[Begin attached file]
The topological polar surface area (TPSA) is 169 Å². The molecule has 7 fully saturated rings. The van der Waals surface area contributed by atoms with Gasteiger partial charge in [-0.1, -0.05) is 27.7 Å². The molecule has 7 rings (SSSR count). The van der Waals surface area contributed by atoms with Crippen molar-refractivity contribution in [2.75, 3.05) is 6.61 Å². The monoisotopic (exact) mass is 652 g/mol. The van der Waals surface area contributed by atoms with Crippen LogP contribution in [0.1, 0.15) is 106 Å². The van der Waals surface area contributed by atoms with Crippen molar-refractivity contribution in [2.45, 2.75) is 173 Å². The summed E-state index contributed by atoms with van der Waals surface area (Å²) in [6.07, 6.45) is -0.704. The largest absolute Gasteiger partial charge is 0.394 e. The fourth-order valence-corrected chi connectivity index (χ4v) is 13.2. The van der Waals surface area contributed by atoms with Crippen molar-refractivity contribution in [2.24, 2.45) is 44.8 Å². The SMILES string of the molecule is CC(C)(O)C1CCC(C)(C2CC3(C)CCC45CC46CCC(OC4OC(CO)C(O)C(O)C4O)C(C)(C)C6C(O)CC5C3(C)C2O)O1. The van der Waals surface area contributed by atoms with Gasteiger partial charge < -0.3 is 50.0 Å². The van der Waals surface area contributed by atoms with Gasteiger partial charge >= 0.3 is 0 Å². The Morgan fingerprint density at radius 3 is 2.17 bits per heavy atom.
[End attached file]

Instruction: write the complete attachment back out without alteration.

The topological polar surface area (TPSA) is 169 Å². The molecule has 7 fully saturated rings. The van der Waals surface area contributed by atoms with Gasteiger partial charge in [-0.1, -0.05) is 27.7 Å². The molecule has 7 rings (SSSR count). The van der Waals surface area contributed by atoms with Crippen molar-refractivity contribution in [2.75, 3.05) is 6.61 Å². The monoisotopic (exact) mass is 652 g/mol. The van der Waals surface area contributed by atoms with Crippen LogP contribution in [0.1, 0.15) is 106 Å². The van der Waals surface area contributed by atoms with Crippen molar-refractivity contribution in [2.45, 2.75) is 173 Å². The summed E-state index contributed by atoms with van der Waals surface area (Å²) in [6.07, 6.45) is -0.704. The largest absolute Gasteiger partial charge is 0.394 e. The fourth-order valence-corrected chi connectivity index (χ4v) is 13.2. The van der Waals surface area contributed by atoms with Crippen molar-refractivity contribution in [2.24, 2.45) is 44.8 Å². The SMILES string of the molecule is CC(C)(O)C1CCC(C)(C2CC3(C)CCC45CC46CCC(OC4OC(CO)C(O)C(O)C4O)C(C)(C)C6C(O)CC5C3(C)C2O)O1. The van der Waals surface area contributed by atoms with Gasteiger partial charge < -0.3 is 50.0 Å². The van der Waals surface area contributed by atoms with Gasteiger partial charge >= 0.3 is 0 Å². The Morgan fingerprint density at radius 3 is 2.17 bits per heavy atom.